Anup stuns Peter Gade

Singapore: Anup Sridhar earned the finest result of his career with a three-set win over world No.2 and 1999 All England champion Peter Gade Christensen of Denmark to enter the quarterfinals of the Singapore Open Super Series on Thursday. He was joined by compatriot and world no.7 Saina Nehwal, who got past Adriyanti Firdasari of Indonesia, also in three sets.
Anup got the better of Gade, a former winner of the Singapore Open, 21-19 16-21 21-13 in just under an hour. Saina Nehwal, meanwhile, was briefly troubled by Firdasari but managed to pull through 21-18 17-21 21-17 in 49 minutes.
Thursday was a day of upsets, with the top two seeds in the men’s singles tumbling out. World No. 1 Lee Chong Wei was dispatched by Vietnamese Nguyen Tien Minh in a tough battle, 24-22 20-22 21-19. That leaves No.3 seed Sony Dwi Kuncoro of Indonesia as the highest seed left in the draw.
Anup, who had to go through two rounds of qualifying, had narrowly gotten past Thailand’s Tanongsak in the first round of the main draw.
Anup’s result over Gade rivals his win over former Olympic champion Taufik Hidayat in the World Championships at Kuala Lumpur in 2007. He shot off to early leads of 10-4 and 12-6 before Gade belatedly caught up with him at 15-all. It was close until 17-all, when Anup suddenly pulled ahead and got the next four points to take the first game.
Gade retaliated well, shooting to an 8-4 lead in the second, but the Indian drew level. The Dane, however, regained his lead and took the second set comfortably 21-16. The third game was close until the half-way mark. At 13-all, however, Anup shifted a gear higher and reeled off the next eight points to take the game and match. A feature of his game was that he matched Gade, a big hitter, on the smash — winning 18 of his points through his big-hitting game, and clearly dominated the net, winning 40 points to the Dane’s 35.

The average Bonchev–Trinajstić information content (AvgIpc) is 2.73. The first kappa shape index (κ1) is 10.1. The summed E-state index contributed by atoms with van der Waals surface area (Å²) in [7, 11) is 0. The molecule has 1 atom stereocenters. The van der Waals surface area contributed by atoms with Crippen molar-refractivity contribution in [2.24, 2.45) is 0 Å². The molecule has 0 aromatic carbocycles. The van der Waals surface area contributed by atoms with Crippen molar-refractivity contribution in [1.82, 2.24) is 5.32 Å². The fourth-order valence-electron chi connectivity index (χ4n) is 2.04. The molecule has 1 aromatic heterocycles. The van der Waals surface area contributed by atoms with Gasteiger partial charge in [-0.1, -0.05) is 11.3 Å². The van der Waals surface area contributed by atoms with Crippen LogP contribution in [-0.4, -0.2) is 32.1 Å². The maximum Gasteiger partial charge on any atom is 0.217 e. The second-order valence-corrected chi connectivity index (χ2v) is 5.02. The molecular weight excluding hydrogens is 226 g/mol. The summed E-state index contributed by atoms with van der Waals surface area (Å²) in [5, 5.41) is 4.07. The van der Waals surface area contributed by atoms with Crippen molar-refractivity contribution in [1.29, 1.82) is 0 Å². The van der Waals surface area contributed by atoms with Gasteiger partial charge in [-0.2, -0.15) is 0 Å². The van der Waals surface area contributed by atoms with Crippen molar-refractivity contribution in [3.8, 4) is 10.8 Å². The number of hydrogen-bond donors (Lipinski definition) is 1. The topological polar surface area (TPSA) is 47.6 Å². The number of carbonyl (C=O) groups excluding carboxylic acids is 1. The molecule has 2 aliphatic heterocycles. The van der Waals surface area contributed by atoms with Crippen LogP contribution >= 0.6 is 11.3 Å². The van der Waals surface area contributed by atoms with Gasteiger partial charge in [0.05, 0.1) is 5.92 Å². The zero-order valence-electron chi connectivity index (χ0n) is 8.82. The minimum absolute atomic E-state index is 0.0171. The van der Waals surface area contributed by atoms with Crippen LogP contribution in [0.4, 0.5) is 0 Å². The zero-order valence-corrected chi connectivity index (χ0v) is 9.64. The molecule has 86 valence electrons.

Following his 2007 World Championships quarterfinal result, the Bangalorean has been troubled by injury and inconsistent form. He was expected to do well at the Beijing Olympics, but suffered an ankle injury and has never been able to match his World Championships result.
Over the last couple of months, Anup hired a personal trainer to work on his fitness, and by the time he left for Singapore, the ankle no longer troubled him. “I would give a lot of credit to his physical fitness,” said Tata Padukone Academy coach Vimal Kumar. “He put in a lot of work on his fitness over the last few months, and that has definitely helped him. But he should not get complacent now.”
Anup next plays Thailand’s Boonsak Ponsana for a place in the semifinals.


About badmintonmania

Sometimes I wonder if I'm the Indian in Thoreau's Walden who makes cane baskets and is surprised nobody wants them. A. was talking about discipline when she said: "But Dev, if you want to move ahead in life, you'll have to be like that," and she may as well have defined everything else for me. I've played the low percentage game for too long to believe there's anything in it but the romance; the odds keep getting jacked up higher and higher; and you may be a good Idealist but a worse Fool.
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